Microsoft Office Tutorials and References
In Depth Information
If you want to exit from a For...Next loop early — that is, before the index variable reaches its
final value — use the Exit For statement.
VBA permits you to nest For...Next loops within each other. Each inner loop must be totally
within the outer loop.
You use the For Each...Next loop to execute a group of statements once for each member of a
collection. It is used to go through a collection and do something to or with each member. The
For Each item in collection
n item is the variable used to iterate through the collection and must be declared as a data
type appropriate for the members of the collection. This is usually the same data type as
the collection contains, although you can use type Object or Variant as well.
n collection is the name of the collection. The statements are executed once for each
element in the collection.
Here’s an example that sets the Color property of all objects in the collection to Blue :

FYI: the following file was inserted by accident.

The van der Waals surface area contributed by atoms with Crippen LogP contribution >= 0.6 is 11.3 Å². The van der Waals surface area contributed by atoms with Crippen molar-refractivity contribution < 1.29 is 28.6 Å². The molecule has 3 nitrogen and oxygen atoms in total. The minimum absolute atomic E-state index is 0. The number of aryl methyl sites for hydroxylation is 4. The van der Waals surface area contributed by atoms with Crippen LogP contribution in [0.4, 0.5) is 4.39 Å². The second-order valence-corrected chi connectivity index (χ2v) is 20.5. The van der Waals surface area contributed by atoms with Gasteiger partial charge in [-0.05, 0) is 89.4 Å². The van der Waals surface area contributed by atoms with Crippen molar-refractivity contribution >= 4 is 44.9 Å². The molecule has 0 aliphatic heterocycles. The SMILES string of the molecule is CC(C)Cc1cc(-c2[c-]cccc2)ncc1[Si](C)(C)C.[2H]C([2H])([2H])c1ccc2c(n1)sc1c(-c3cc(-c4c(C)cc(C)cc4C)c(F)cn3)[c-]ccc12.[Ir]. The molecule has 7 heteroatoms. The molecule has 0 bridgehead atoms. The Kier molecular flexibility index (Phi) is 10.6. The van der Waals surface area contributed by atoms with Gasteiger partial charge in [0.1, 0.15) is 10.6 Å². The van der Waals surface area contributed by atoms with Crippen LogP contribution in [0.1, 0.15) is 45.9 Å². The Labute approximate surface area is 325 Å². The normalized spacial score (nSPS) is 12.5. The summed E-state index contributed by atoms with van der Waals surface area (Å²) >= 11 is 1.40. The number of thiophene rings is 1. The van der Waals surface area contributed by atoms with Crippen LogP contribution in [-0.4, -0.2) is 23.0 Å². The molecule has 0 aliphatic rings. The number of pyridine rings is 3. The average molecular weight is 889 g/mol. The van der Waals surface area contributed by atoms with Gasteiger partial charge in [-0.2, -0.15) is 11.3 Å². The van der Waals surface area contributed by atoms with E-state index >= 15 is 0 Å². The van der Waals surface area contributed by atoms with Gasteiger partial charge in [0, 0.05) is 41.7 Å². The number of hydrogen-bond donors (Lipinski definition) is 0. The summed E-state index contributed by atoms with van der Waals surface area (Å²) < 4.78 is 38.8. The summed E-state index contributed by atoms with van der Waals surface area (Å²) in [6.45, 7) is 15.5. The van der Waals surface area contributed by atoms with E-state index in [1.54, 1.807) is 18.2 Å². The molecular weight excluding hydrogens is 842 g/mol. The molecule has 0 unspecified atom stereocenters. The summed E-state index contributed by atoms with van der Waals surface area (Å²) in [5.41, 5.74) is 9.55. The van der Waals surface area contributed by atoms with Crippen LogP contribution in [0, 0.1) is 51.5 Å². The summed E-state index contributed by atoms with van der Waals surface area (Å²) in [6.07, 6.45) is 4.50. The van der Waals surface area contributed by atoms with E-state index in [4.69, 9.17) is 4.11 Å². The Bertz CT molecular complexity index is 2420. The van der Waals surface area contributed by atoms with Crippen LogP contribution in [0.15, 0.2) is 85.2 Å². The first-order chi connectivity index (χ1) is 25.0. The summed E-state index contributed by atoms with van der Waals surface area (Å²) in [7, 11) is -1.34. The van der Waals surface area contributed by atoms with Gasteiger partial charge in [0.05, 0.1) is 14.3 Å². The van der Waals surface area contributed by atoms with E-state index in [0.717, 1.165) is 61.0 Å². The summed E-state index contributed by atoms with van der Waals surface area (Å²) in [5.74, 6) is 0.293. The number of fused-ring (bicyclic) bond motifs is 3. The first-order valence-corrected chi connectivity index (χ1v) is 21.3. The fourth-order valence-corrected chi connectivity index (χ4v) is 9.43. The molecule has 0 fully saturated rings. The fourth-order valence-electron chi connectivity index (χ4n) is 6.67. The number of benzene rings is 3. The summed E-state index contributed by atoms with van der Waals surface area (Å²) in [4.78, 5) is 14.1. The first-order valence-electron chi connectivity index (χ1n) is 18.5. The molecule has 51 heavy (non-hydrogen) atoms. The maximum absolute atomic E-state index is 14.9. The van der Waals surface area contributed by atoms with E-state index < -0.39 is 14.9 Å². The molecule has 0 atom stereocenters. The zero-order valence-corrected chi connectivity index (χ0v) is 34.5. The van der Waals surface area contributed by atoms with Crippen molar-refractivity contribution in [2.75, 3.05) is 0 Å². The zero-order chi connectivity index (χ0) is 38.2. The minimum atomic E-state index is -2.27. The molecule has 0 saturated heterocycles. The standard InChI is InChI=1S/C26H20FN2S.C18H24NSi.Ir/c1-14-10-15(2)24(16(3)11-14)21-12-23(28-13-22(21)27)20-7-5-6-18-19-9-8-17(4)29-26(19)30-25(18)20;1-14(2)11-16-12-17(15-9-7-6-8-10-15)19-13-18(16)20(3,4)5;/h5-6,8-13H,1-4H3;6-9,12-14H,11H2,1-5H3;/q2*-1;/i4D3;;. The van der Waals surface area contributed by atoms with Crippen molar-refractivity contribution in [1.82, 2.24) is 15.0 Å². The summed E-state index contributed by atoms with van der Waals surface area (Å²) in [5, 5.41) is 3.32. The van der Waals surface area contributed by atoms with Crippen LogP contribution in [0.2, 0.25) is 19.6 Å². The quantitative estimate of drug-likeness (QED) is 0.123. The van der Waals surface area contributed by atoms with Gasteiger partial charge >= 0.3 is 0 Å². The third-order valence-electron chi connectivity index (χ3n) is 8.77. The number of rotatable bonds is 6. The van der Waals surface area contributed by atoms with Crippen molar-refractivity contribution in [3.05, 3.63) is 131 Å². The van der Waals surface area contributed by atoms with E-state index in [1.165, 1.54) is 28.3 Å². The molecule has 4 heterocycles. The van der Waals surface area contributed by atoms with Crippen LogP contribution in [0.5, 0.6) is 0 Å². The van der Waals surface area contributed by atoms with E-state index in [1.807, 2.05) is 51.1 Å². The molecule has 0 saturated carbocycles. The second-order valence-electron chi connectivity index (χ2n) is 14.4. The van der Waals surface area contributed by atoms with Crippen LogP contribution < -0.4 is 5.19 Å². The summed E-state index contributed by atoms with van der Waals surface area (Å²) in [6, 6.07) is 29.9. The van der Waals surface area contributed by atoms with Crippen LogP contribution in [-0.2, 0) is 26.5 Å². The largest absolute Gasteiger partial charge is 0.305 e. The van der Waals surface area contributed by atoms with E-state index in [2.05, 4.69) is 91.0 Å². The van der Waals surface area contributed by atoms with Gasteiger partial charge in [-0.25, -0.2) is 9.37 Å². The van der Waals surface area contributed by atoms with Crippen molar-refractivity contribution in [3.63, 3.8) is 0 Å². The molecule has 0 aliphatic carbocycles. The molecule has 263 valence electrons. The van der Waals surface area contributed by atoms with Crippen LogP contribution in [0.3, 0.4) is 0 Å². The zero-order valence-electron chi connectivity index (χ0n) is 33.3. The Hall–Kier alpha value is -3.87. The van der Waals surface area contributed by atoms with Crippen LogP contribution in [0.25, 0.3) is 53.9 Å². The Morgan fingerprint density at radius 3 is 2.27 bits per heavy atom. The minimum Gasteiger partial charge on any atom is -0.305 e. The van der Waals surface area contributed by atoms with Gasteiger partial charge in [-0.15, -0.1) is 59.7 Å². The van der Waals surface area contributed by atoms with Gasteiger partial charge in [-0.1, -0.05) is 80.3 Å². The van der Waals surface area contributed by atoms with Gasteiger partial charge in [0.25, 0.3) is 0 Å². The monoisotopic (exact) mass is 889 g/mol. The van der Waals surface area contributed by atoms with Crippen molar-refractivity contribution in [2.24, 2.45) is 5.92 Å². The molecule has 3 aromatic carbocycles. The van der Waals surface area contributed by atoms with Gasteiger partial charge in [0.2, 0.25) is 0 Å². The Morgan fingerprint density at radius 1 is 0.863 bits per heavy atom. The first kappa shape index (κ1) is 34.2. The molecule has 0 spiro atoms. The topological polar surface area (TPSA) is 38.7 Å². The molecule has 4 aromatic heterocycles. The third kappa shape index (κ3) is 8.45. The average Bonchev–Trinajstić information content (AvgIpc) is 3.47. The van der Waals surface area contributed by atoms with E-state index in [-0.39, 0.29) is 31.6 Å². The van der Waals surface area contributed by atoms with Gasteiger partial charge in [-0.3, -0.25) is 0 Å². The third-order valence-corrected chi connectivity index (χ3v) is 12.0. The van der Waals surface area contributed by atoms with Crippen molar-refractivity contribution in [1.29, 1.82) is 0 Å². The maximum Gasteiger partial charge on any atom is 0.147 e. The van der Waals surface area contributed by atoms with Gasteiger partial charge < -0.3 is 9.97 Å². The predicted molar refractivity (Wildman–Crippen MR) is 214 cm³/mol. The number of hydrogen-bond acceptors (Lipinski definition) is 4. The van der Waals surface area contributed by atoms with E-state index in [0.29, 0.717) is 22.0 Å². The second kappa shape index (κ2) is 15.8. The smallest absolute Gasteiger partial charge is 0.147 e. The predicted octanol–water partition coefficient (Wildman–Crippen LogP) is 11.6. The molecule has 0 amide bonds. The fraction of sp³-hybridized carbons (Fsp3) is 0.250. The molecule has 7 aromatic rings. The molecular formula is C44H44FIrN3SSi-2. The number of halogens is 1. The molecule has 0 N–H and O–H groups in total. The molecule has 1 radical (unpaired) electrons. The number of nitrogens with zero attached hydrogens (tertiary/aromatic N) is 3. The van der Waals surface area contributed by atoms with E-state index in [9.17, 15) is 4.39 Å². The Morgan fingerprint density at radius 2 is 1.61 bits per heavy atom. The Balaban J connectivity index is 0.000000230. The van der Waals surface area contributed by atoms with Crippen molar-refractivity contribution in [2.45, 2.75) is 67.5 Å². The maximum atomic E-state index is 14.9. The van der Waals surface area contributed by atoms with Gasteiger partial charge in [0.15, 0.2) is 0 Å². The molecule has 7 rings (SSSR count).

Dim o As Object
For Each o In SomeCollection
o.Color = Blue
You’ll see plenty of examples of using For Each...Next when you start looking at the Outlook
The Do...Loop statement executes a block of statements repeatedly as long as a specified logical
condition is met. Depending on how the Do...Loop statement is written and where the logical
condition is placed, the statements may be executed no times, a single time, or multiple times.
This statement has several slightly different syntaxes. To execute statements repeatedly as long as a
logical condition is True, use the While keyword:
Do While condition